All things being equal, I would have been a Pittsburgh Pirates fan

I’ve been a Red Sox fan has long as I could remember.

I remained loyal even when I lived in the San Francisco Bay Area, New York and Los Angeles.
My Red Sox fan credentials are solid. Don’t believe me? Turn on HBO.

But I wonder what my fandom would have been if I didn’t grow up in New England.
What team would I have picked if geography didn’t play such a factor?

Simple. I would have been a Pittsburgh Pirates fan.
And anyone who reads this blog regularly would see why.

My theory that you truly start following a team when you are 7 or 8 years old have the Pirates playing a huge part of my baseball life.

The 1979 World Series was the first one I remember watching, and I can remember it like it was yesterday. The Orioles were terrific but the Pirates were just cool. Their players seemed to be more fun, their uniforms were bonkers and the players were dancing to disco in the dugout.

I’ve written a lot about the 1979 Pirates, including this post which is my personal favorite one.

Willie Stargell remains one of my favorite players ever. I banged the drum loudly for Bert Blyleven’s Hall of Fame candidacy and for Dave Parker as well. And to this day, I get goose bumps when I hear Sister Sledge’s We Are Family and can close my eyes and see Pops take McGregor deep.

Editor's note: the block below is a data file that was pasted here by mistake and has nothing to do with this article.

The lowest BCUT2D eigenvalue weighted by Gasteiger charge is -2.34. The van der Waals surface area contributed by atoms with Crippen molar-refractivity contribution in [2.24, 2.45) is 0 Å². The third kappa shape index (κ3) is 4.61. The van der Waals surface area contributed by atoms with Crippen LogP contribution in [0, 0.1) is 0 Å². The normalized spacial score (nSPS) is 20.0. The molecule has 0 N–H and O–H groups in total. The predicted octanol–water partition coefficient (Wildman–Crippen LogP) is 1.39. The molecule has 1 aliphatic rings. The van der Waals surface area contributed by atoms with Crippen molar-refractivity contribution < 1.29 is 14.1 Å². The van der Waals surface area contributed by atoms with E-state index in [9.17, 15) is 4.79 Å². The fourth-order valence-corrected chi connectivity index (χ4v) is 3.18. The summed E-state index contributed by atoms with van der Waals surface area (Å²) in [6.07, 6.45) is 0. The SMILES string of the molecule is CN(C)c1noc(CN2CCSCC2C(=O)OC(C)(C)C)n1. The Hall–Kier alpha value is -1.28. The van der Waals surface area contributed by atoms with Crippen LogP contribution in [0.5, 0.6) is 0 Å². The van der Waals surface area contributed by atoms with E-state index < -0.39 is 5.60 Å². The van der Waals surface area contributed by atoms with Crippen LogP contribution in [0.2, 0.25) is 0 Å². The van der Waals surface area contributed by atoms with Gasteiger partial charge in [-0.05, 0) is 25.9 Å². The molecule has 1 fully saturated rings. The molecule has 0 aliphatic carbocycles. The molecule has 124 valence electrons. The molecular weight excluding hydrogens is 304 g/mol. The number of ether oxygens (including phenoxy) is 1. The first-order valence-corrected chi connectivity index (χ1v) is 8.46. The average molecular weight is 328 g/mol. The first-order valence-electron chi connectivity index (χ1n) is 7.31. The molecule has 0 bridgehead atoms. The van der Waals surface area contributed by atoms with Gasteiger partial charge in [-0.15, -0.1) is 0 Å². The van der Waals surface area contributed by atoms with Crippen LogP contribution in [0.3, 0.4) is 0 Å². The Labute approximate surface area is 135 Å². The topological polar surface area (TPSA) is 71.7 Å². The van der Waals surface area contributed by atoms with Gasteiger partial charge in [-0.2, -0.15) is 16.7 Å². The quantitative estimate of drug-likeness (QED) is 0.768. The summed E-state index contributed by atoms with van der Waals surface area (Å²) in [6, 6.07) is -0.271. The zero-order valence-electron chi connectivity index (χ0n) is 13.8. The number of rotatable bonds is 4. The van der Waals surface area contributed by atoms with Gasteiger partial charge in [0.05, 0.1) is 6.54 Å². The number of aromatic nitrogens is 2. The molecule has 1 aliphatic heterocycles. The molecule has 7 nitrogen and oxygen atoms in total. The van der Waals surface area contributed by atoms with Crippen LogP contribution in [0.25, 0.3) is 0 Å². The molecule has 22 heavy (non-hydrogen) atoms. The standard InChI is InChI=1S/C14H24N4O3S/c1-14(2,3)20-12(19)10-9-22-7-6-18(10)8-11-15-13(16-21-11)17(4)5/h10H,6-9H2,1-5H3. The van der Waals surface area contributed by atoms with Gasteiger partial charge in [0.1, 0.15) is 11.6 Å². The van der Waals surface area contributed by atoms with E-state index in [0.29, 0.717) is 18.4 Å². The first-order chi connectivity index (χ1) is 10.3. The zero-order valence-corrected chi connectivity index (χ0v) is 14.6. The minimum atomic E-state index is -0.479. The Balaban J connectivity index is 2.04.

Years later, I got emotionally attached to another Pirates team. I rooted for the 1990 and 1991 Pittsburgh Pirates to win their Division and in the NLCS. They lost a pair of heart breakers.

But it was the 1992 team that I really loved.

I was first and foremost a Red Sox fan in 1992, but that edition was a truly boring team.

Boggs and Burks were finishing out their time with the Sox. Veterans like Greenwell and Jack Clark were hurt and Tom Brunansky led the team with 15 homers. Clemens was still great but the team was a non contender. (Back then the Red Sox and Yankees were boring, losing non contenders. Go figure.)

I found myself following the Pirates, who were supposed to finish behind the Mets after Bobby Bonilla defected to Queens (along with new comer Bret Saberhagen.)

Instead the Pirates got off to a 12-2 start. The fought with the Cardinals, Mets and Expos until mid season they blew the competition away. An 11 game winning streak in late July and early August made a joke of the race. And there was a sense of urgency with the team.

They knew that Barry Bonds and Doug Drabek were going to be free agents and this would be their best shot to win a pennant. And if you saw me during the 1992 NLCS, you would have thought I was born and raised in Pittsburgh. And after the Francisco Cabrera hit stabbed Pittsburgh in the throat, I was crushed more than any baseball event since 1986.